Published December 17, 2012
Reach out and touch someone — over a smartphone.
By 2017, technology will have advanced far enough that computers will be able to see, smell, touch, taste and hear via digital taste buds, newly sensitive pixels and other innovations. You’ll even be able to touch something through your phone, announced Bernie Meyerson, IBM fellow and vice president of innovation.
“If you’re buying a textured fabric, you should be able to run your hand across the screen and get the feeling of touching that fabric,” Meyerson told FoxNews.com. “That’s not as impossible as it may seem.”
Every year, IBM announces the “5 in 5”: Five technology innovations that seem ripped from the pages of a sci-fi novel, yet are arguably very realistic based on the state of the industry.
‘Is a PC just a glorified calculator? Or can it learn?’
– Bernie Meyerson, IBM fellow and vice president of innovation
This year, the company looked to the next era of computing, which IBM called the era of cognitive systems, a new generation of machines that will learn, adapt, sense and experience the world as it really is. And these computers will mimic the human senses in their own way.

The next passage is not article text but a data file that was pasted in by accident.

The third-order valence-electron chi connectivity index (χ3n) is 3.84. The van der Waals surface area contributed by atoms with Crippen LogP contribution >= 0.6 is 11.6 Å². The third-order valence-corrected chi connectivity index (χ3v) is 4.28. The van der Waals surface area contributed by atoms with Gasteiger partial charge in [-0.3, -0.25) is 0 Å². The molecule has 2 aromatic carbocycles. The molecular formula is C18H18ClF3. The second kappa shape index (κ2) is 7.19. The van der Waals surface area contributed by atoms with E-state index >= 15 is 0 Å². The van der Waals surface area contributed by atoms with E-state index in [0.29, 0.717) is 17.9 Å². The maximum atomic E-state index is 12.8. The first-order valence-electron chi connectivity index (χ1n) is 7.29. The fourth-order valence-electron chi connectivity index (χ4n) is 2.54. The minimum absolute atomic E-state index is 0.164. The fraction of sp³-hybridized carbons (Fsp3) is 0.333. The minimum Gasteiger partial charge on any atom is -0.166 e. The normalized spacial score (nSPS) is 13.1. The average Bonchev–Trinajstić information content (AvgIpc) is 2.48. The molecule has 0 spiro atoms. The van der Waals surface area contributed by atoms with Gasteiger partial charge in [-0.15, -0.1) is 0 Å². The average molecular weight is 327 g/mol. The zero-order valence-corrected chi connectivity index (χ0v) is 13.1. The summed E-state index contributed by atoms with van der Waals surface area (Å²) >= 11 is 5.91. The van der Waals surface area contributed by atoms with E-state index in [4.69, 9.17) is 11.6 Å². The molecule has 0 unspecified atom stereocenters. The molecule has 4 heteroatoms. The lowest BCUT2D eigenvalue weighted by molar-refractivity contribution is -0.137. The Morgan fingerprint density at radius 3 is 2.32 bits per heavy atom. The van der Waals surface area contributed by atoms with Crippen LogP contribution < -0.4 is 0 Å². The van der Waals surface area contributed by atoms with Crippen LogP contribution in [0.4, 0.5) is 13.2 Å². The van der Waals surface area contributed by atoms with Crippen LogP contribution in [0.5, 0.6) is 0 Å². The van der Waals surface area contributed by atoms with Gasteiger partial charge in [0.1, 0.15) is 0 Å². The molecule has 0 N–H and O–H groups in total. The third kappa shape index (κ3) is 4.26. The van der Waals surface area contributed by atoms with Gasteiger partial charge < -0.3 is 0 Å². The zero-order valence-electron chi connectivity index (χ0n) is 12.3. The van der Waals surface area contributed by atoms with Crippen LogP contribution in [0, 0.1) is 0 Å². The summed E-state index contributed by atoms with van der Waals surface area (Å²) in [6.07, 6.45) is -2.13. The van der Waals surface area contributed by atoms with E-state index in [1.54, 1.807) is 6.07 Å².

“Is a PC just a glorified calculator? Or can it learn?” Meyerson asked.
To enable a sense of touch in a smartphone or other screen, he predicted embeddable piezo-electric transducers — nearly invisible elements that could produce vibrations and a sensation in the finger.
“You could mimic the sensation of moving your finger across something that had a rough degree of coarseness,” he explained.
This type of sensing capabilities will help computers see through complexity, keep up with the speed of information, make more informed decisions, and more
Take baby talk. Meyerson said future computers would be able to interpret an infant’s cries, listening through the background noise to parse emotion, sentiment, desire and more simply by studying changes in pitch and frequency.
“Machines are good at sensing that stuff,” he told FoxNews.com.
In a similar vein, a machine observing what you eat and eating it at the same time would be able to fine tune that food’s taste in real time.
“You could actually alter the taste of food by saying, no, I want a little more sugar, a little more starch.”
And as food goes bad, it releases tiny amounts of ammonia. A computer could sense that far better than a human could, and give you realtime status updates on the food in your fridge.
“It’s a viable thing. Five years out, that’s perfectly reasonable. We’re doing bits of it today,” Meyerson said.